Things couldn’t look any brighter nor the sky any higher for iManage and its co-founder and CEO Neil Araujo.
Araujo leads the management team that bought enterprise content management company iManage out from under the weight of HP. HP, we should note, acquired iManage when it purchased Autonomy (2009). And Autonomy inherited iManage via its acquisition of Interwoven (2004).
Talk about getting buried in the infrastructure of a megafirm. But no more.
The Dawn of a New Day
“We now have an opportunity and the freedom to reimagine what we do. And in the context of today’s market,” Araujo told CMSWire. “There are forces like the proliferation of devices, Cloud and open source,” he added, which didn’t exist in 1995 when iManage was founded.
Twenty years after he and co-founder Rafiq Mohammad first hung iManage’s shingle, Araujo sounded as excited and energetic as one of today’s young entrepreneurs, take Palmer Luckey of Oculus Rift, Drew Houston of Dropbox, or Aaron Levie of Box, for example.
While Araujo already has more than a half of a decade of experience leading a publicly traded company (iManage was independent from 1995 to 2004), has proven that he knows how to turn a profit over the long term, and how to keep and satisfy customers, there’s no way he’s going to rest on his laurels.
There are too many interesting things to do, too many ways to create new solutions and services around content. And now, for Araujo and his team, there’s the freedom and the resources to do it.
An Incidental Step Child No More
“You could say that in recent years we had become like the youngest brother, the third of three in a family. We didn’t get the attention (from HP),” said Araujo. “But just because we weren’t in the spotlight, it didn’t mean we weren’t great at what we do.”
And few would disagree. iManage’s list of nearly 3000 customers, which tend to be professional services firms (legal, accounting and financial) and the clients they serve, have been loyal throughout. And iManage’s brand hasn’t been tainted, according to Alan Pelz-Sharpe, an analyst at 451 Research.
But not only that, today’s news is creating reignited excitement among customers and industry insiders.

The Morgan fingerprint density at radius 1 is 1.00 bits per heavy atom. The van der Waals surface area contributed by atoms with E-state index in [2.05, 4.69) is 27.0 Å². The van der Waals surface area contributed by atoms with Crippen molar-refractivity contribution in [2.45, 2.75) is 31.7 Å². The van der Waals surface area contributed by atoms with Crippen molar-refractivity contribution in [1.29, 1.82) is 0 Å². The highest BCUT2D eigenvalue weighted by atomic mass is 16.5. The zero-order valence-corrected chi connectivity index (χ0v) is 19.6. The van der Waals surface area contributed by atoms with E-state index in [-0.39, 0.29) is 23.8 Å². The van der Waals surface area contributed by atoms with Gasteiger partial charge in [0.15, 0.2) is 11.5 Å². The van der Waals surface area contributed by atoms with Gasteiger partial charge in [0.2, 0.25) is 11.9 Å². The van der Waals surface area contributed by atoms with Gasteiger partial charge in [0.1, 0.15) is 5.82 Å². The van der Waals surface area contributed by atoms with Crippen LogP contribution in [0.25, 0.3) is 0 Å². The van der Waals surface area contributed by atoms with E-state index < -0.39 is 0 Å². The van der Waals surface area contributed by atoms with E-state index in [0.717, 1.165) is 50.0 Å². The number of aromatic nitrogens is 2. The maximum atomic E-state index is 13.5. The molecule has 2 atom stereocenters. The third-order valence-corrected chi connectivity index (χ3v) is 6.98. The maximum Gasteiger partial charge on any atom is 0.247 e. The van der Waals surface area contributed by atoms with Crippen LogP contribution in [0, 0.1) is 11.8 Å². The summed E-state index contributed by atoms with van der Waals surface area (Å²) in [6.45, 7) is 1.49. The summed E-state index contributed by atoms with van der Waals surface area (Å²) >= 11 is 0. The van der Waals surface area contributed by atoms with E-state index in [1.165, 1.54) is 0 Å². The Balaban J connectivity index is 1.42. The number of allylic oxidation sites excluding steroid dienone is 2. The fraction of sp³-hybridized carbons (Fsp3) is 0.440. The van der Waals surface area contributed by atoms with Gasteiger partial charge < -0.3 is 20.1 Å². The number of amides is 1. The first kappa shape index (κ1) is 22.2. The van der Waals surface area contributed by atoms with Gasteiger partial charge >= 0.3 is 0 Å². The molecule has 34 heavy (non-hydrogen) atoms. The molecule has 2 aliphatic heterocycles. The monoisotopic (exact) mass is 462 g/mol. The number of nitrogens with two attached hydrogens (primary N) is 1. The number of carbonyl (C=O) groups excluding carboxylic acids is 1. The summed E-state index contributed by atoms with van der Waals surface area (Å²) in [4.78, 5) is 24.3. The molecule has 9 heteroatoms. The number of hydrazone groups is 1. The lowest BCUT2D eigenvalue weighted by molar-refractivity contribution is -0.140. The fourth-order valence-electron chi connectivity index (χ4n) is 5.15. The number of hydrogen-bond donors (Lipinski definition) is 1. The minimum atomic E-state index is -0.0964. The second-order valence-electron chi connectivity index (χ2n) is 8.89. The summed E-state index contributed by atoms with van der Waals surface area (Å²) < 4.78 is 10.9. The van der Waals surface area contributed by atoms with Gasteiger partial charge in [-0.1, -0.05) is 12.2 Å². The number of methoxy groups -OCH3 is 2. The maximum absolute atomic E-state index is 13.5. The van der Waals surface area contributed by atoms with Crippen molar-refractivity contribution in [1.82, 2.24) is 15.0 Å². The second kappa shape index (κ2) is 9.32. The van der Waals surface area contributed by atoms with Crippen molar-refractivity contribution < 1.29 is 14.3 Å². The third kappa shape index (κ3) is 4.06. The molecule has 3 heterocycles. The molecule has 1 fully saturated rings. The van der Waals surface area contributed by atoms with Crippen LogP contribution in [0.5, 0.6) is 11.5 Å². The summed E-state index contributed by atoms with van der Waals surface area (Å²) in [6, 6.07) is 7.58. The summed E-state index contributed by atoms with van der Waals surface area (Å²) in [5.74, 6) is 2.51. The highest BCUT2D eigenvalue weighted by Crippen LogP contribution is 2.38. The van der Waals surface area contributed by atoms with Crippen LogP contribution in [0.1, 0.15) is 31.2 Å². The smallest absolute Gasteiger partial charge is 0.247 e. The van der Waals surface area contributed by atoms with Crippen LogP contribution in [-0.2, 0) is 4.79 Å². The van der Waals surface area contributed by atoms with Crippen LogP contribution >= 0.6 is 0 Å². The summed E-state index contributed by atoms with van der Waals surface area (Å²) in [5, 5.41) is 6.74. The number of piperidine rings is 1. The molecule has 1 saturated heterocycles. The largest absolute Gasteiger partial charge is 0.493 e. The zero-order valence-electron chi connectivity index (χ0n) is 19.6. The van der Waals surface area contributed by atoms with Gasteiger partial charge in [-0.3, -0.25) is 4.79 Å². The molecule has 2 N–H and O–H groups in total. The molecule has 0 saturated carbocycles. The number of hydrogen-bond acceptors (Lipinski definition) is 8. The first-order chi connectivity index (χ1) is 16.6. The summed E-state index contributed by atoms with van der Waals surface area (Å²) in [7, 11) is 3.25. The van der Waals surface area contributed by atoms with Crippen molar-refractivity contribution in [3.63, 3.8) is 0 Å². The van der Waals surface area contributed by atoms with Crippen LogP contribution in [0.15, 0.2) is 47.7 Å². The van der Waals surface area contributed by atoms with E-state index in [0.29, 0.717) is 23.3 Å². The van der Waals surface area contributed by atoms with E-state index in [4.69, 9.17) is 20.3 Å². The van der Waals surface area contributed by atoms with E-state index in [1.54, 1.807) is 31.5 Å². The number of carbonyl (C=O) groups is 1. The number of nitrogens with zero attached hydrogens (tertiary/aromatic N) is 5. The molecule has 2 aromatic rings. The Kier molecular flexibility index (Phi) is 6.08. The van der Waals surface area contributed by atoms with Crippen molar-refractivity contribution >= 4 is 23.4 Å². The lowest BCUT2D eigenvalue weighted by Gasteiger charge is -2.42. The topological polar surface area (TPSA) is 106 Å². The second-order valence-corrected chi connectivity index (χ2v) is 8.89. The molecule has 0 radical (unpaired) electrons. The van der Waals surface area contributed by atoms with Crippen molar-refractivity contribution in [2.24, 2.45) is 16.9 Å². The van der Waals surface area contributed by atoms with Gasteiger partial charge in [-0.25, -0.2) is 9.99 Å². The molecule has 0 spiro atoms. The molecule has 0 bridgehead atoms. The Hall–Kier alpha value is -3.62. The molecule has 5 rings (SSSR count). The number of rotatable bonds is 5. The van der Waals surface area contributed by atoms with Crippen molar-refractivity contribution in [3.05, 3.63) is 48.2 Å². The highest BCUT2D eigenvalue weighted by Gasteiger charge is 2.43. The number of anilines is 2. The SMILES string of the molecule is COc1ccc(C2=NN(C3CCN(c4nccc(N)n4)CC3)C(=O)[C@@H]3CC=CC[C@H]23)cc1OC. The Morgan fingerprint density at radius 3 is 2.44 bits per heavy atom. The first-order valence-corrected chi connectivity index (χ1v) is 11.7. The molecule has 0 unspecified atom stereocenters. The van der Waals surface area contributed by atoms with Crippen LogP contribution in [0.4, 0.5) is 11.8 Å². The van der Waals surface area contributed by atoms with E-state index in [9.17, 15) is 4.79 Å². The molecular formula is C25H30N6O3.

“It’s nice to see them reemerging out from under HP,” said Priscilla Emery, president of e-Nterprise Advisors which provides records management consulting. “Anytime a company gets acquired its customers, and their needs, don’t necessarily get priority treatment”.
And though Araujo said that iManage operated pretty much independently of HP, he doesn’t deny that they held the purse strings and, some significant power. Now that that has changed, an era of innovation promises to unfold, so much so that Mohammad who parted ways with HP last year, is one of the investors in the renewed iManage. He has also returned to the company as its Chief Scientist.
Most of the company’s employees, many of whom have worked at iManage for a decade or more, will remain with the firm.
“One can say for sure that the company's founders and team are passionate about their purpose and direction,” said Pelz-Sharpe.
And while their fervor might have been muted, the would have, could have, should have’s lists Araujo’s team was making at HP may soon say “done”.
What About the Money, Honey?
There will no doubt be onlookers who say that HP dumped iManage, but Araujo insisted that the decision to spit was mutual, that they were never a good fit and that HP’s forthcoming split-up simply offered a great opportunity.
“iManage serves a specialized market, it isn’t not a one-size-fits-all solution (in the way that most of HP’s solutions are),” he explained.
That being said, it’s unlikely that HP sold iManage for pennies. “It certainly wasn’t a fire sale. iManage is actually profitable and growing within HP,” said Pelz-Sharpe.
Araujo won’t even hint about what his team paid. “It’s somewhere between one and 100 billion dollars,” he said, adding that iManage executives own most if the company.
And while control is important, there are other assets the iManage team also holds dear. “We have the best people, a healthy, profitable business, access to cash (via a partnership with the Bank of Montreal) and our imaginations, “said Araujo.
There seems to be no doubt in his mind that the company can now unlock its corporate assets and deliver for its customers like never before.